Fragrant #writephoto

Photo by Sue Vincent

A fragrant breeze blew in through the open window, causing the curtains to flutter. Todd walked over to close it, but Cindy stopped him with a shake of her head. The bit of late spring wind smelled of green and flowers and distant showers; it was fragrant with the scent of life and rebirth.

James walked into the garden. Mom was back there, but he hoped he could escape and have some private time with Margret. It took only a few turns in the path and they were alone, if only for a brief moment. She was the most beautiful thing he had ever seen, putting the flowers to shame. He smiled shyly and, trying to hide his enthusiasm, he led her over to a bench.

“We graduate next week,” he said. He felt a little silly stating the obvious, but it was a start.  Margret nodded shyly. “I talked to the recruiter yesterday.  They’re desperate.  I’ll ship off for induction the day after graduation.”

“Oh, Jim,” Margret said. She drew closer, so they were pressed against each other, despite his mom being close. He put an arm around her and looked into her wonderful eyes. With a shock he realized that she was on the verge of tears.

He took her hand in  his free hand and gave it a small squeeze..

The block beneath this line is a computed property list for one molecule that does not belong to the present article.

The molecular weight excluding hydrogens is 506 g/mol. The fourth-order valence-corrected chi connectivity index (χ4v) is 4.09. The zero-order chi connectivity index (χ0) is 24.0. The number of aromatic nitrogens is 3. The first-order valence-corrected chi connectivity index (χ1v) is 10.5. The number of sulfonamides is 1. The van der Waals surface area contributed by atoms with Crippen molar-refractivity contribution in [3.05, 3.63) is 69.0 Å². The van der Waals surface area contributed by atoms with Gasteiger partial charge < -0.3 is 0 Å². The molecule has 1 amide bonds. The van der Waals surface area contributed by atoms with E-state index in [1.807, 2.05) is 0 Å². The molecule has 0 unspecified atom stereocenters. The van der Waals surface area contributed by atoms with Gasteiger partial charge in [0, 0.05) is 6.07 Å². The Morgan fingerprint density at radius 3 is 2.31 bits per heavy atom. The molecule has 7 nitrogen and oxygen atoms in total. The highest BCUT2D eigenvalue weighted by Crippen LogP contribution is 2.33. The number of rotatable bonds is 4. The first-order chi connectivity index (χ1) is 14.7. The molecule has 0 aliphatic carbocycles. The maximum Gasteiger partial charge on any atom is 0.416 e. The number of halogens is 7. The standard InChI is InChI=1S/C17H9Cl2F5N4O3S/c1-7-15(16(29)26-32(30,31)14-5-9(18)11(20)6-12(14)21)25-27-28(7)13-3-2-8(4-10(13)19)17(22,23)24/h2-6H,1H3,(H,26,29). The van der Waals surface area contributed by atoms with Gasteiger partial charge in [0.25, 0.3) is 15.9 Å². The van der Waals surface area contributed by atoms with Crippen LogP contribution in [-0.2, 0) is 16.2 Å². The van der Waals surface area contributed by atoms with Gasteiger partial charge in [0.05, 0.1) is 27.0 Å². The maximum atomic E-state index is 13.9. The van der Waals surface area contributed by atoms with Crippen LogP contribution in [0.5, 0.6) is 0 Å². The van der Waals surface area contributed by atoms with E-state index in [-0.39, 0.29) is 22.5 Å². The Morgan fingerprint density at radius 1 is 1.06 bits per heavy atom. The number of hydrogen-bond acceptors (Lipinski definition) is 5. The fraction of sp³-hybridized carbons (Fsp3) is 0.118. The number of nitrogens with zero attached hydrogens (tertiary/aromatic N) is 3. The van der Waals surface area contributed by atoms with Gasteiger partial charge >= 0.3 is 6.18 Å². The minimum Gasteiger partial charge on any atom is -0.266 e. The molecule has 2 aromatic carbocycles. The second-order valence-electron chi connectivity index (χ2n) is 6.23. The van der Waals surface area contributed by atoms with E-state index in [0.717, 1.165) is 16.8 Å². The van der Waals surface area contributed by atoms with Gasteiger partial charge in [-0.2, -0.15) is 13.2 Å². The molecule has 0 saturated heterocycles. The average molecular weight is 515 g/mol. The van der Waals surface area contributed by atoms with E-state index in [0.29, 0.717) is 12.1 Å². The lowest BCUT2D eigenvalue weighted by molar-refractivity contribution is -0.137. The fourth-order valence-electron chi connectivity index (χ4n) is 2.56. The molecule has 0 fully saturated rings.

“You knew I’d do this.” She nodded. “I don’t want you make any promises, particularly since I might be the one breaking them for you.  If I don’t came back, I mean.”

“Don’t talk like that!  Of course you’ll come back.  For me.” She squeezed his hand. “Now you promise to write once a week when you can.”

“Of course. I just want to…”

They kissed. It was the first true kiss for both of them and James was stunned at how deeply it affected him. He wanted the moment to last forever, even if he was a little nervous that Mom might see.

After the kiss, they sat back breathing in the fragrant spring air, giving each other longing glances, just living in the moment, perhaps the last they would have together.  Mother found them there, still pressed close and holding hands.

“Look, Todd, Dad’s smiling.” Cindy’s eyes were red and puffy, but she was smiling, an echo of their father.